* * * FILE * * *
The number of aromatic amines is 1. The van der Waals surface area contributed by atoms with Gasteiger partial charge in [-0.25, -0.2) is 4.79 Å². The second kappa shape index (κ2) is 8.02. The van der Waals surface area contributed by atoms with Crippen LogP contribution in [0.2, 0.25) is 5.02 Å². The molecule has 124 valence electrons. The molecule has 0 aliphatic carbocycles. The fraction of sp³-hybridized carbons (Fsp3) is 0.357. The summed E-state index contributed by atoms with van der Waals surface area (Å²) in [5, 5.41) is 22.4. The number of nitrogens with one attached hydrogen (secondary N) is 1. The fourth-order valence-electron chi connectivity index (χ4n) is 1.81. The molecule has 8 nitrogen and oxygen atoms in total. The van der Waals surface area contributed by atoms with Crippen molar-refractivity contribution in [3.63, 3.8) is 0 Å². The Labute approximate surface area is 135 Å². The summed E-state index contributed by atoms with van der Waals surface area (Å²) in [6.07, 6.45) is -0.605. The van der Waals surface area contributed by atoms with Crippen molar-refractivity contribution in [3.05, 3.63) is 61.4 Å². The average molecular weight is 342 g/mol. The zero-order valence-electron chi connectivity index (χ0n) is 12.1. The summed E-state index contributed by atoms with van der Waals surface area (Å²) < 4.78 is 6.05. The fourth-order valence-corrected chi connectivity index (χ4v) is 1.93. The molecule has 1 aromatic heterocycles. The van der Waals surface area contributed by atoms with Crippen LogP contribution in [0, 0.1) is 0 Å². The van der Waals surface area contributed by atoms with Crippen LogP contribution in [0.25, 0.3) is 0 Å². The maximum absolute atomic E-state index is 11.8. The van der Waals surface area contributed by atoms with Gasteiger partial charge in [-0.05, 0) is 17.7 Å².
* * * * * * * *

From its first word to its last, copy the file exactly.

The number of aromatic amines is 1. The van der Waals surface area contributed by atoms with Gasteiger partial charge in [-0.25, -0.2) is 4.79 Å². The second kappa shape index (κ2) is 8.02. The van der Waals surface area contributed by atoms with Crippen LogP contribution in [0.2, 0.25) is 5.02 Å². The molecule has 124 valence electrons. The molecule has 0 aliphatic carbocycles. The fraction of sp³-hybridized carbons (Fsp3) is 0.357. The summed E-state index contributed by atoms with van der Waals surface area (Å²) in [5, 5.41) is 22.4. The number of nitrogens with one attached hydrogen (secondary N) is 1. The fourth-order valence-electron chi connectivity index (χ4n) is 1.81. The molecule has 8 nitrogen and oxygen atoms in total. The van der Waals surface area contributed by atoms with Crippen molar-refractivity contribution in [3.63, 3.8) is 0 Å². The Labute approximate surface area is 135 Å². The summed E-state index contributed by atoms with van der Waals surface area (Å²) in [6.07, 6.45) is -0.605. The van der Waals surface area contributed by atoms with Crippen molar-refractivity contribution in [3.05, 3.63) is 61.4 Å². The average molecular weight is 342 g/mol. The zero-order valence-electron chi connectivity index (χ0n) is 12.1. The summed E-state index contributed by atoms with van der Waals surface area (Å²) < 4.78 is 6.05. The fourth-order valence-corrected chi connectivity index (χ4v) is 1.93. The molecule has 1 aromatic heterocycles. The van der Waals surface area contributed by atoms with Crippen LogP contribution in [0, 0.1) is 0 Å². The van der Waals surface area contributed by atoms with Crippen LogP contribution in [0.25, 0.3) is 0 Å². The maximum absolute atomic E-state index is 11.8. The van der Waals surface area contributed by atoms with Gasteiger partial charge in [-0.05, 0) is 17.7 Å².